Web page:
The NHS’s most senior doctor is calling upon those yet to receive their booster COVID-19 vaccination to urgently come forward for their third jab.
NHS national medical director Professor Stephen Powis has said “there is no time to lose” for those still yet to top up their protection as the Omicron variant continues to spread rapidly across the UK.
“The evidence is clear. One or two jabs can help but they do not provide the protection we all need against Omicron,” Prof Powis said.
“So if you are eligible for a COVID vaccination but haven’t had one there is no time to lose – you need to get boosted now.”
More than 32 million boosters and third jabs have been given as of 23 December, with vaccination centres open throughout the festive period – including Christmas Day in England – and more than a million appointments on offer before the new year.
But about 10% of pre-booked vaccine appointments are missed, while hundreds of thousands of slots have gone unfilled since the government announced the acceleration of the booster programme two weeks ago.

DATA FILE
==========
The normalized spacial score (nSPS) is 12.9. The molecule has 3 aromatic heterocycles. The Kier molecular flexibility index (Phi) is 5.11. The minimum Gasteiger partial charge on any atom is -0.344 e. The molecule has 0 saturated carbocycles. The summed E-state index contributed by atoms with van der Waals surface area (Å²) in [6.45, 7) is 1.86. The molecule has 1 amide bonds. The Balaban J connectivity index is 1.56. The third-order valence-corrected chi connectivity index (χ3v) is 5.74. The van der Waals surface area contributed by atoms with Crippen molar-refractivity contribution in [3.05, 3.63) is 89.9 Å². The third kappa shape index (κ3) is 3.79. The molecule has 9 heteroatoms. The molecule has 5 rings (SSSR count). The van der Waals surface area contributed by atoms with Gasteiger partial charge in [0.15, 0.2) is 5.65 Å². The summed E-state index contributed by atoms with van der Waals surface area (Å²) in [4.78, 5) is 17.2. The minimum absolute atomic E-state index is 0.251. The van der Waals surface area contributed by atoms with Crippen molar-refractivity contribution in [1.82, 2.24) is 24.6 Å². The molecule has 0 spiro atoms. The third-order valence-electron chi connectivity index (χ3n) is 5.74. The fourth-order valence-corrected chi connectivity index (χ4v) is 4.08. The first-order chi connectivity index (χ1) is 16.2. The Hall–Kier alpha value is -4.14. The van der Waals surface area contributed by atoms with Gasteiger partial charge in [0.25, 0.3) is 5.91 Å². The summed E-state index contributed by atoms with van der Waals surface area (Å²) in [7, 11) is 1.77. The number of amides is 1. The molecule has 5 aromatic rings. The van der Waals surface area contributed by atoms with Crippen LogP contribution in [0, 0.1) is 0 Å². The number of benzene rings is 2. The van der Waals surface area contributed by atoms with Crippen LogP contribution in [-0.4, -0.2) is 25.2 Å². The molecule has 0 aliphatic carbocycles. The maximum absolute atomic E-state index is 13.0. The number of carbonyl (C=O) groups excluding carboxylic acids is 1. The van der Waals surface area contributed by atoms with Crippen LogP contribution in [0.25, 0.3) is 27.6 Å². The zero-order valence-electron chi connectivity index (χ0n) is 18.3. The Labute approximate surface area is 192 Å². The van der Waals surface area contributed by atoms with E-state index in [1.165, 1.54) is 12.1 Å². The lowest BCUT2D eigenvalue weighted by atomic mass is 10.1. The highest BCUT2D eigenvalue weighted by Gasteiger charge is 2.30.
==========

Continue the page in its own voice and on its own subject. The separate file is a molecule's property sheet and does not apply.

“Staff and volunteers on the NHS COVID vaccination programme are working throughout Christmas and the entire holiday period to make sure people can get the protection they need as conveniently as possible,” said Prof Powis.
“You can go online and pick from thousands of vaccine sites to book an appointment with no need for long queues.
“It’s the best way to protect yourself, your family and your friends so my message to the stragglers is clear: Don’t delay any longer – come forward and sort your jab now.”
Thousands of people have already been forced to rearrange their top-ups due to rules that do not allow vaccines to be given to those who have had the virus in the last 28 days.
Despite this, more than seven in 10 people aged 18 and over and who are eligible have now received a booster vaccination, according to NHS figures.
The Office for National Statistics said that 1.7 million people had coronavirus in the UK last week, which is the highest number recorded since autumn 2020.
Its data covers people who tested positive for COVID-19 outside hospital or a care setting during week ending 19 December.
The number of people infected was highest in London, where most cases of the Omicron variant have been detected, at a rate of one in 20 people.